Foxes were kept as pets by Bronze Age tribes 4,300 years ago and buried alongside their human masters, new research has found.
Remains found in two ancient cemeteries in Spain showed how foxes were laid to rest alongside their human and canine companions thousands of years ago.
Foxes are harder to tame than other animals because of a ‘stubborn wildness’, say experts, so it was believed they were never domesticated.
Two ancient cemeteries where the foxes were buried thousands of years ago suggests humans were once as close to the animals as we are to dogs (file photo)
But the discovery of four foxes – and a large number of dogs – at the Catalonia sites in Barcelona and Lleida, known as Can Roqueta and Minferri, prove otherwise.
Research also revealed burying humans together with domestic animals was a widespread funeral practice between 2,300 and 1,000BC – the Early to Middle Bronze Age.
Dr Aurora Grandal-d’Anglade, a palaeontologist at the University of Coruna in Spain, said: ‘The case of the Can Roqueta fox is very special, because it is an old animal, with a broken leg.
‘The fracture is still in its healing process, and shows signs of having been immobilised, and cured, by humans.
‘The feeding of this animal is very unusual, as it is more akin to a puppy dog’s.
‘We interpret it as a domestic animal that lived for a long time with humans.’
The study published in Archaeological and Anthropological Sciences found both the foxes and dogs were domesticated and their diet was similar to that of their owners.
Dr Grandal-d’Anglade said: ‘We discovered in some cases the dogs received a special kind of food. We believe this is linked to their function as working dogs.
‘Besides, one of the foxes shows signs of having already been a domestic animal in those times.’
The remains, found in Spain, showed they were laid to rest alongside their human and canine companions (file photo)
Her team’s findings are based on an analysis of the bones of the foxes, 37 dogs, 19 goats, cows and sheep, and 64 humans.
They extracted chemicals known as isotopes which revealed the food the animals would have eaten thousands of years ago.
The three Minferri foxes had a varied diet – similar to that of the dogs.
In two of the tombs uncovered at the site, the remains of three individuals were found together with various animals.
Dr Ariadna Nieto Espinet, an archaeologist at the University of Lleida, said: ‘In one there was the body of an old man with the remains of a whole cow and the legs of up to seven goats.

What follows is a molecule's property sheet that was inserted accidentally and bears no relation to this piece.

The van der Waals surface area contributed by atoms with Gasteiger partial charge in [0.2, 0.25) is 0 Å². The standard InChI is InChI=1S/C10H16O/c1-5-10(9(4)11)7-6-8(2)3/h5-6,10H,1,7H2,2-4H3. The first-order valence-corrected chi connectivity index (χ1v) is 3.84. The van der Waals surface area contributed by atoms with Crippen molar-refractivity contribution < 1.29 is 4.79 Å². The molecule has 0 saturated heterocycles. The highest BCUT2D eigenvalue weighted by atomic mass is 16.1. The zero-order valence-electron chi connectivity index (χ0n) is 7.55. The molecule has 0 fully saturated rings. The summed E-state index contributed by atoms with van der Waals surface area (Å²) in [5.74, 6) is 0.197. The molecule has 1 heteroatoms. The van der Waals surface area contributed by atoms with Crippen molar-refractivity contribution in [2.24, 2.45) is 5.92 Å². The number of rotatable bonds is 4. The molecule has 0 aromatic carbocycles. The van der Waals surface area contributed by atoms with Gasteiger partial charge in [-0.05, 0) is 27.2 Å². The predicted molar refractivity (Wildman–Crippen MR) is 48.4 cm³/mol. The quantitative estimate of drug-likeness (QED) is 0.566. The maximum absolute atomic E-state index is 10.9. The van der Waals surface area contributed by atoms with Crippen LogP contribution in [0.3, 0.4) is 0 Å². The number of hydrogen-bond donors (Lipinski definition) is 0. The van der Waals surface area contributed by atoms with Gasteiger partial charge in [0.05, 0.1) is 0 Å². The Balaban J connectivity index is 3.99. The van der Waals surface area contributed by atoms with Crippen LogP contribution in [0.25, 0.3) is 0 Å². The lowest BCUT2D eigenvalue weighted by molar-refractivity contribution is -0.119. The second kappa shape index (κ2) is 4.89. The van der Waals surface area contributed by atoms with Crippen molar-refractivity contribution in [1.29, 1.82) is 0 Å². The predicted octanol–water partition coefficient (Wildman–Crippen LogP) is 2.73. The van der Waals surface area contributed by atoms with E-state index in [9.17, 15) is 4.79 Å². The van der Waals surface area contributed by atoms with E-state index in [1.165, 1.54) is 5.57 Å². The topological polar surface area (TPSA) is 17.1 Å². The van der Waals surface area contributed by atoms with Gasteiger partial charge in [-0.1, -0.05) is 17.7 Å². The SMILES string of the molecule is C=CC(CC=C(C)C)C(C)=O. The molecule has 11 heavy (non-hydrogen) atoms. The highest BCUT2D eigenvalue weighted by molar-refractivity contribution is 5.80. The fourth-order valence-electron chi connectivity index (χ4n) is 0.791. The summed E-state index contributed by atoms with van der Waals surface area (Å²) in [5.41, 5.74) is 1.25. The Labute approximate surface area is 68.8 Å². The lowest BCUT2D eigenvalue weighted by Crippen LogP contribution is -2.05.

‘The remains of a young woman with the offering of a whole goat, two foxes and a bovine horn were also found.’
Another contained the body of an individual, possibly a woman, accompanied by the whole bodies of two cows and two dogs.
Dr Nieto Espinet said: ‘We still don’t know why only a few people would have had the right or privilege to be buried with this type of offering, unlike what happens with the vast majority of burials.’
In Can Roqueta, clear differences were observed in the deposits of domestic animals within the tombs of men, women – and even children.
From this we can infer the existence of an inheritance of social status from birth.
Dr Nieto Espinet said domestic animals were a very important part of the crop and livestock farming economy of the Bronze Age – and of the belongings of some people in life.
She added: ‘These could be an indicator of the wealth of the deceased individual or of his clan or family.’
‘It seems species such as cattle and dogs, two of the most recurring animals in funeral offerings, are those that might have played a fundamental role in the economy and work as well as in the symbolic world, becoming elements of ostentation, prestige and protection.’
Foxes are harder to tame than other animals because of a ‘stubborn wildness’, say experts, so it was believed they were never domesticated (file photo)
At Can Roqueta, there was even a specific cereal-rich food preparation identified for larger dogs probably used for carrying loads – and for at least one of the foxes.
Co author Dr Silvia Albizuri Canadell, an archaeozoologist at the University of Barcelona, said: ‘These specimens also show signs of disorders in the spinal column linked to the transport of heavy objects.
‘Humans were probably looking for a high-carbohydrate diet because the animals developed a more active job, which required immediate calorie expenditure.’
The cows, sheep and goats had mainly herbivorous diet. Their function was probably to provide milk, meat or wool rather than serve as a work force.
The humans and dogs showed signs of a moderate consumption of animal protein.
Dr Grandal said: ‘Not necessarily much meat – they could be, for example, derived from milk.’
Objects that have also been unearthed at the digs included sieves that served as ‘cheese making devices’.
The fundamental role of dogs during the Bronze Age, when livestock, along with agriculture, constituted the basis of the economy, was that of the surveillance and guidance of herds.
They were also responsible for taking care of human settlements, given the risk posed by the frequent presence of dangerous animals such as wolves or bears.
Similar pathologies have also been recently identified in the vertebrae of Siberian Palaeolithic dogs, suggesting one of the first tasks since their early domestication was the pulling of sleds, in addition to hunting.
Its role as a transport animal in the first migrations and human movements through glacial Europe could have been fundamental and much more important than believed until recently.